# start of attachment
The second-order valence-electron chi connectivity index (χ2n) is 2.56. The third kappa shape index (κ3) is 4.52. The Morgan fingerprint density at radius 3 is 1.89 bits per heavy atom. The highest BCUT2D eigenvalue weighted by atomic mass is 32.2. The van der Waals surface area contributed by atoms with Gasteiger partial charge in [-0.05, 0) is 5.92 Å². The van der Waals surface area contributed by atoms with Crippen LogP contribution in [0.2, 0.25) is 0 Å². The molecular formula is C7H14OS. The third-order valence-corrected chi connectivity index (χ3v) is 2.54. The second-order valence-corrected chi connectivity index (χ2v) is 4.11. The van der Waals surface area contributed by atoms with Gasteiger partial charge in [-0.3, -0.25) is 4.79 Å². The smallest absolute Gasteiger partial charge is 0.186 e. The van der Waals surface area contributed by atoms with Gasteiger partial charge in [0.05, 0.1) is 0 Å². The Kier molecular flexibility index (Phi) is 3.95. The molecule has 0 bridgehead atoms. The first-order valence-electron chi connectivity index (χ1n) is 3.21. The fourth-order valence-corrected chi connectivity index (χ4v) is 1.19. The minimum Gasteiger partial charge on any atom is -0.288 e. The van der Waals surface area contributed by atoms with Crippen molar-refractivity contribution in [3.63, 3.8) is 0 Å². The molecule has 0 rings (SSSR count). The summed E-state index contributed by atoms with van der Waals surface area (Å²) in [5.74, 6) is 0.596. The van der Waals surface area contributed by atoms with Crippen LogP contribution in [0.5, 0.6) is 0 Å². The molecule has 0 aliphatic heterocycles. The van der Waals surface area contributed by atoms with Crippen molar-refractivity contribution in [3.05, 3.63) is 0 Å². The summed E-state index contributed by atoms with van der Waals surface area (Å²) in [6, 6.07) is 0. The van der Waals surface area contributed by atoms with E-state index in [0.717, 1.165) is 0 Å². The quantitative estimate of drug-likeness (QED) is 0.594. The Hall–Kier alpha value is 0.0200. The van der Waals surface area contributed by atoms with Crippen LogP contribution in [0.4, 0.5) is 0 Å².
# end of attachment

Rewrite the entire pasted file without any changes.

The second-order valence-electron chi connectivity index (χ2n) is 2.56. The third kappa shape index (κ3) is 4.52. The Morgan fingerprint density at radius 3 is 1.89 bits per heavy atom. The highest BCUT2D eigenvalue weighted by atomic mass is 32.2. The van der Waals surface area contributed by atoms with Gasteiger partial charge in [-0.05, 0) is 5.92 Å². The van der Waals surface area contributed by atoms with Crippen LogP contribution in [0.2, 0.25) is 0 Å². The molecular formula is C7H14OS. The third-order valence-corrected chi connectivity index (χ3v) is 2.54. The second-order valence-corrected chi connectivity index (χ2v) is 4.11. The van der Waals surface area contributed by atoms with Gasteiger partial charge in [-0.3, -0.25) is 4.79 Å². The smallest absolute Gasteiger partial charge is 0.186 e. The van der Waals surface area contributed by atoms with Gasteiger partial charge in [0.05, 0.1) is 0 Å². The Kier molecular flexibility index (Phi) is 3.95. The molecule has 0 bridgehead atoms. The first-order valence-electron chi connectivity index (χ1n) is 3.21. The fourth-order valence-corrected chi connectivity index (χ4v) is 1.19. The minimum Gasteiger partial charge on any atom is -0.288 e. The van der Waals surface area contributed by atoms with Crippen molar-refractivity contribution in [3.63, 3.8) is 0 Å². The molecule has 0 rings (SSSR count). The summed E-state index contributed by atoms with van der Waals surface area (Å²) in [5.74, 6) is 0.596. The van der Waals surface area contributed by atoms with Crippen LogP contribution in [0.5, 0.6) is 0 Å². The molecule has 0 aliphatic heterocycles. The van der Waals surface area contributed by atoms with Crippen molar-refractivity contribution in [3.05, 3.63) is 0 Å². The summed E-state index contributed by atoms with van der Waals surface area (Å²) in [6, 6.07) is 0. The van der Waals surface area contributed by atoms with E-state index in [0.717, 1.165) is 0 Å². The quantitative estimate of drug-likeness (QED) is 0.594. The Hall–Kier alpha value is 0.0200. The van der Waals surface area contributed by atoms with Crippen LogP contribution in [0.4, 0.5) is 0 Å².